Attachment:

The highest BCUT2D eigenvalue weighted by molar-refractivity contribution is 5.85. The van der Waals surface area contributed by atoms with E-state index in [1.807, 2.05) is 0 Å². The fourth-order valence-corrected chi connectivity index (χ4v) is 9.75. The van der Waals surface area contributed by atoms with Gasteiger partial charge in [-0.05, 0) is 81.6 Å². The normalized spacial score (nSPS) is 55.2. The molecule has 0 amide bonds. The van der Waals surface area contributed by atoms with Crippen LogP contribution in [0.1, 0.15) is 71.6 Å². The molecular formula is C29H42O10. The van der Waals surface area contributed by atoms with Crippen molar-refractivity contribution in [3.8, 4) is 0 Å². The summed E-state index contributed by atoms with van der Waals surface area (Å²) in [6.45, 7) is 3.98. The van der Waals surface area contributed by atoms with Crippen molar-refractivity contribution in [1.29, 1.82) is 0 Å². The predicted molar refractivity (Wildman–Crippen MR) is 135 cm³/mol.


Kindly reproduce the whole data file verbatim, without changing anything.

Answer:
The highest BCUT2D eigenvalue weighted by molar-refractivity contribution is 5.85. The van der Waals surface area contributed by atoms with E-state index in [1.807, 2.05) is 0 Å². The fourth-order valence-corrected chi connectivity index (χ4v) is 9.75. The van der Waals surface area contributed by atoms with Gasteiger partial charge in [-0.05, 0) is 81.6 Å². The normalized spacial score (nSPS) is 55.2. The molecule has 0 amide bonds. The van der Waals surface area contributed by atoms with Crippen LogP contribution in [0.1, 0.15) is 71.6 Å². The molecular formula is C29H42O10. The van der Waals surface area contributed by atoms with Crippen molar-refractivity contribution in [3.8, 4) is 0 Å². The summed E-state index contributed by atoms with van der Waals surface area (Å²) in [6.45, 7) is 3.98. The van der Waals surface area contributed by atoms with Crippen molar-refractivity contribution in [1.29, 1.82) is 0 Å². The predicted molar refractivity (Wildman–Crippen MR) is 135 cm³/mol.